GNC Makes Moves (Long Brand Equity, Meatheads & Chinese Cash)

GNC Buys Itself Some Time


GNC Holdings Inc. ($GNC) reported earnings recently and, to the chagrin of distressed folks who probably hoped it would be a bigger, messier bankruptcy filing than Vitamin World, the company doesn't look slated for bankruptcy court after all. At least not in the short term. The company reported EPS up $0.18 YOY on a $12.2mm drop in consolidated revenue (weighed down primarily by wholesale). Margins increased by nearly 2% - mostly on account of cost cutting initiatives (which include the closure of 90 locations in 2017). The company reported $196.7mm of free cash flow. That's more than Netflix!

The company is using its cash to pay down its revolver and, as of 12/31/17, had no borrowings outstanding. The company also looks close to an amend and extend of its term loan for two years to 2021 - as of Valentine's Day, the company had garnered the support of nearly 50% of its term lenders. Net debt to EBITDA is 4.6x. The company expects to see a short-term hit on account of the tax reform (limitations on net interest and expensing of capital investments) but a long term benefit.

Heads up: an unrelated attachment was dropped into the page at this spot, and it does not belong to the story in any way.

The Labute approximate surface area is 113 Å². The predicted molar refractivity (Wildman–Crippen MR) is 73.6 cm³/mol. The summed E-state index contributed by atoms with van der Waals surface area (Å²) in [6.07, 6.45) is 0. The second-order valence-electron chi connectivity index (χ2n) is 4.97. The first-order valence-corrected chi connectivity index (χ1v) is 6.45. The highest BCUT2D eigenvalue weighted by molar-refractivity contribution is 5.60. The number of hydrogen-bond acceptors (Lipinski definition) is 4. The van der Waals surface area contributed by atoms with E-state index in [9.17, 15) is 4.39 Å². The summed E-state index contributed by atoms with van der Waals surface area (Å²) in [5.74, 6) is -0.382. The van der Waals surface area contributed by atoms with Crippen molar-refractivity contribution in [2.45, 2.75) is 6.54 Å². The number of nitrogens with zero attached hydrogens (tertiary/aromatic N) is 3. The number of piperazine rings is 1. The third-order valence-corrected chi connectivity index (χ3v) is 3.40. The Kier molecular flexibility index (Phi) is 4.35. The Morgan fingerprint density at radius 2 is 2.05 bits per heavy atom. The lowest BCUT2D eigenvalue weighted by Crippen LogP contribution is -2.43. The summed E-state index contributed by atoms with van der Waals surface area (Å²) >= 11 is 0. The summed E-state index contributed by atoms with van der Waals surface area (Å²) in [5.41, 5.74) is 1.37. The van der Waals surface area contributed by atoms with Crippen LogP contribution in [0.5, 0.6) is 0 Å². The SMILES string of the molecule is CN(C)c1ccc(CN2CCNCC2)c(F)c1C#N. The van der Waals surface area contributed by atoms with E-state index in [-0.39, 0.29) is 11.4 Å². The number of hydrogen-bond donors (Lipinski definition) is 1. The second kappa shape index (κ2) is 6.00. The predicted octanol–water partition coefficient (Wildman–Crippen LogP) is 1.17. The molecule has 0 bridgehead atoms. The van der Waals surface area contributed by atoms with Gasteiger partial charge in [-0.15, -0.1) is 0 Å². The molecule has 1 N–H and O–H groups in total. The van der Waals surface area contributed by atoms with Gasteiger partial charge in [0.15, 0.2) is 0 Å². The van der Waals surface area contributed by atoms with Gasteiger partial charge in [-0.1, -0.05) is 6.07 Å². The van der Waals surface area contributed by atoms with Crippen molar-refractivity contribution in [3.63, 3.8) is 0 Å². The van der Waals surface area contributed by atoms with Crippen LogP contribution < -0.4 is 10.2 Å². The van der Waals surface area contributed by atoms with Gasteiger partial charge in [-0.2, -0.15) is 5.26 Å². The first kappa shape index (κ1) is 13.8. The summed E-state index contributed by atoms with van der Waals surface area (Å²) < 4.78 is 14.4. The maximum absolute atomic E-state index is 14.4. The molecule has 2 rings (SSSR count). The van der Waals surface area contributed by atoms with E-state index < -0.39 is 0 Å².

Interestingly, GNC's brand demonstrated that it still retains some value - even if that value isn't what it once was. CITIC Capital, a Chinese investment fund and controlling shareholder of Harbin Pharmaceutical Group, will inject a $300mm cash infusion in the form of a convertible perpetual preferred security with a 6.5% coupon (cash or PIK) at a $5.35 conversion price. As-converted, this represents roughly 40% of GNC’s outstanding equity. It will also take 5 board seats. The deal is contingent upon the amend-and-extend and a refi of the current revolver. 

But wait. There's more. GNC will also form a JV in China whereby it will drop its current China business into the JV for a 35% interest and $22mm cash payment; it will recognize wholesale sales and receive annual royalty fees, including a $10mm advance on annual royalties. Clearly GNC needed some liquidity now. And clearly this is a branding deal: GNC's brand will be slapped onto Harbin Pharmaceutical Group's product.

We suppose its a good idea to generate value out of your IP BEFORE filing for bankruptcy rather than after. S&P Credit Ratings seemed to think so: it issued an upgrade. While this likely means GNC will stay out of bankruptcy (for now), these transactions, in total, do reflect stress in the franchise. We'll have to keep a close eye on it to see where it goes from here.